This article describes the executor’s duties. Don’t attempt to handle an estate without the help of an experienced lawyer. Do you want to look like the lady below?  To find out how to avoid the Probate process check out Wis’s Revocable Living Trust Package.

I recently attended an excellent 3 hour seminar offered by the Memphis Bar Association Probate/Estate Planning Law Section, of which I have been a member.  I received a list of tasks that the Executor or the lawyer must perform. See this Probate To Do List to get some idea of the job of the Executor and his attorney. The rest of this article lists only a few of the duties of an executor.


To “Probate”  means to prove and a will has no power until the Probate Court approves it. So with the help of your attorney, you must ask the Probate Court to approve the Will and appoint you as Executor. The Court will award “letters testamentary” to the Executor, to establish that he has authority over the property in the estate. As an Executor one must unwind the life of the deceased person and dispose of the Decedent’s property according to the decedent’s wishes.

The State of Tennessee and the Court has laws to protect everyone who might be affected by the estate, creditors, people named in the Will, Tenncare, everyone.

These are only a few of the Executor’s other  duties. The Executor must:

  • within 60 days after the initial Court appearance the executor must prove that he notified the beneficiaries, publish in the paper notices to creditors and put together an inventory of the estate assets.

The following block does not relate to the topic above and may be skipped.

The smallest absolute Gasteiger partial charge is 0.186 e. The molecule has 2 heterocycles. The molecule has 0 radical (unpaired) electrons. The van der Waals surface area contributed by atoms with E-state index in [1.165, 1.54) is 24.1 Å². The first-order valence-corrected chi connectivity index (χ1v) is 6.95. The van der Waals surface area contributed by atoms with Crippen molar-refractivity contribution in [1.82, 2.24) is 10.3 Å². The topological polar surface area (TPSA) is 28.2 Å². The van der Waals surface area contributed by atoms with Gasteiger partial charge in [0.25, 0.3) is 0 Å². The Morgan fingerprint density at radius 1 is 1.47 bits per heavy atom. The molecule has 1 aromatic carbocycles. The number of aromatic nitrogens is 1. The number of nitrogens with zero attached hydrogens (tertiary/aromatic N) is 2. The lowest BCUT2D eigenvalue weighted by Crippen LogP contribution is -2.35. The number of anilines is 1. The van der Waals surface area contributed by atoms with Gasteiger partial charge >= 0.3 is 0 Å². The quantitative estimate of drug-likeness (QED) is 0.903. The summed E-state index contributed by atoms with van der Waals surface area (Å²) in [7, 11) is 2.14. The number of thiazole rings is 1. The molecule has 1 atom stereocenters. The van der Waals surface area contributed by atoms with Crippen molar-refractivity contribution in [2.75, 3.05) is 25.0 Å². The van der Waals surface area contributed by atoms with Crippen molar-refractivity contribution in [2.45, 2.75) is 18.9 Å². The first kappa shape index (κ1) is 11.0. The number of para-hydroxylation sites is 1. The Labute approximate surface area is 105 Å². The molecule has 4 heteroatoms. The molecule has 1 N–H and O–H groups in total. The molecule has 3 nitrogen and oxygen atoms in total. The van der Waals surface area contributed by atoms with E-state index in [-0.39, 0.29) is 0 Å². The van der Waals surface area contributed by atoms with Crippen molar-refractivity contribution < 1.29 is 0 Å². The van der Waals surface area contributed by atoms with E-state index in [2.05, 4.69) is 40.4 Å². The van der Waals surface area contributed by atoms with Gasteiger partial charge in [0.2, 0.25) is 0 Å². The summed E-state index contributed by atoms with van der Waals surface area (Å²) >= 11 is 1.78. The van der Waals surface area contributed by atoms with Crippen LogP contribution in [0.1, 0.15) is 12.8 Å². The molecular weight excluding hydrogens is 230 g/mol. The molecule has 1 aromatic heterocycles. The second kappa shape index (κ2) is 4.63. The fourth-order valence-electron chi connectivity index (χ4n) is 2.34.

• collect income of the decedent.
  • locate all estate assets, brokerage and bank accounts, personal property and so on.
  •  collect life insurance.  .
  • collect debts owed the decedent.
  • distribute assets to beneficiaries or  sell them and give the proceeds to the beneficiaries.
  • Close charge accounts, club memberships, subscriptions.
  • pay, fight or settle creditors’ claims, mortgages and get receipts proving they are paid.
  • get a Tenncare release.
  • File tax returns. Obtain a tax ID number and must file tax returns for the decedent (and his surviving spouse) and for the estate the Executor must prepare and file timely Federal income tax for the decedent and the estate if required.
  • deal with beneficiaries and find out what personal items they want, distribute specific bequests to them and get receipts proving they are satisfied.
  • Once everything is done, the Executor must get receipts from the beneficiaries and get receipts from them.
  • Unless an accounting is waived, the Executor must prepare an exhaustive accounting, showing all assets with with the estate started, all transactions in all accounts and a balanced bottom line.
  • Make final settlement. The Executor will then provide a petition to the Probate Court showing that all has been done and asking that the Court approve the closing of the estate in an Order prepared by the attorney.


Find a complete treatment of this process in the 3-volume treatise, Pritchard on Wills and administration of Estates (Matthew Bender – updated).

To find out how to relieve your family from spending the time and money needed to handle the Probate Court process after your death, check out Wis’s Revocable Living Trust Package.\


About Wis Laughlin

I help clients with tax preparation and IRS representation, estate planning, and complex contracts, including LLC's. As a former IRS tax attorney in their National Office. Law.com picked Wis in 2017 and several prior years as one of the Top Tax and Estate Lawyers in Tennessee. I am your advocate, not your accountant. I don't tell you what you can't do. I show you how to do it.
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